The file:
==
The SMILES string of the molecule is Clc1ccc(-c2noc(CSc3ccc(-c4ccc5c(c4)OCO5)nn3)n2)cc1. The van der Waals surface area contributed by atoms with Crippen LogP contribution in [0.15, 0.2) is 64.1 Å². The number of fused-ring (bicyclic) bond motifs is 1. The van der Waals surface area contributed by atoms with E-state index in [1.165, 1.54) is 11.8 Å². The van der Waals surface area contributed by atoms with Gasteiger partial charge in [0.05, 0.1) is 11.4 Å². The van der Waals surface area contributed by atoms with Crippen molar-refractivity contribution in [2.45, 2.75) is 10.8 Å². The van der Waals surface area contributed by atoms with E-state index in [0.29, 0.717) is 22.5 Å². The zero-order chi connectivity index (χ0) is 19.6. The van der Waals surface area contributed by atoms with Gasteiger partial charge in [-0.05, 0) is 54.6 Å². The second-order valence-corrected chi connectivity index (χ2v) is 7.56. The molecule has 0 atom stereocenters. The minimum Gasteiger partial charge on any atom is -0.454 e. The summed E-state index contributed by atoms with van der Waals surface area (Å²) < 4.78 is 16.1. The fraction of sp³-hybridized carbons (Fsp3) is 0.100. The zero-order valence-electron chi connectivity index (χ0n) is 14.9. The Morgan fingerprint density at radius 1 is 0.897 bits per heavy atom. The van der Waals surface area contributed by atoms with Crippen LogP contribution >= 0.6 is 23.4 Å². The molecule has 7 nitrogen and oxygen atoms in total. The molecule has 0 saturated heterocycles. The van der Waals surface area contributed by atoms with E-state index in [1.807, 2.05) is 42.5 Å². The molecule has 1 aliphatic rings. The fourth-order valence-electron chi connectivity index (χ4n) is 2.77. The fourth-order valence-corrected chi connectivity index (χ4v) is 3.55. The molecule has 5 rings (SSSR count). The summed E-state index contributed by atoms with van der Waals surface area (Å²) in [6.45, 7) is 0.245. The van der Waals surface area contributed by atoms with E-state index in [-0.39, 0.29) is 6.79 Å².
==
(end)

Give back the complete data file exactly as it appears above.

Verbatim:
The SMILES string of the molecule is Clc1ccc(-c2noc(CSc3ccc(-c4ccc5c(c4)OCO5)nn3)n2)cc1. The van der Waals surface area contributed by atoms with Crippen LogP contribution in [0.15, 0.2) is 64.1 Å². The number of fused-ring (bicyclic) bond motifs is 1. The van der Waals surface area contributed by atoms with E-state index in [1.165, 1.54) is 11.8 Å². The van der Waals surface area contributed by atoms with Gasteiger partial charge in [0.05, 0.1) is 11.4 Å². The van der Waals surface area contributed by atoms with Crippen molar-refractivity contribution in [2.45, 2.75) is 10.8 Å². The van der Waals surface area contributed by atoms with E-state index in [0.29, 0.717) is 22.5 Å². The zero-order chi connectivity index (χ0) is 19.6. The van der Waals surface area contributed by atoms with Gasteiger partial charge in [-0.05, 0) is 54.6 Å². The second-order valence-corrected chi connectivity index (χ2v) is 7.56. The molecule has 0 atom stereocenters. The minimum Gasteiger partial charge on any atom is -0.454 e. The summed E-state index contributed by atoms with van der Waals surface area (Å²) < 4.78 is 16.1. The fraction of sp³-hybridized carbons (Fsp3) is 0.100. The zero-order valence-electron chi connectivity index (χ0n) is 14.9. The Morgan fingerprint density at radius 1 is 0.897 bits per heavy atom. The van der Waals surface area contributed by atoms with Crippen LogP contribution >= 0.6 is 23.4 Å². The molecule has 7 nitrogen and oxygen atoms in total. The molecule has 0 saturated heterocycles. The van der Waals surface area contributed by atoms with E-state index in [1.807, 2.05) is 42.5 Å². The molecule has 1 aliphatic rings. The fourth-order valence-electron chi connectivity index (χ4n) is 2.77. The fourth-order valence-corrected chi connectivity index (χ4v) is 3.55. The molecule has 5 rings (SSSR count). The summed E-state index contributed by atoms with van der Waals surface area (Å²) in [6.45, 7) is 0.245. The van der Waals surface area contributed by atoms with E-state index in [-0.39, 0.29) is 6.79 Å².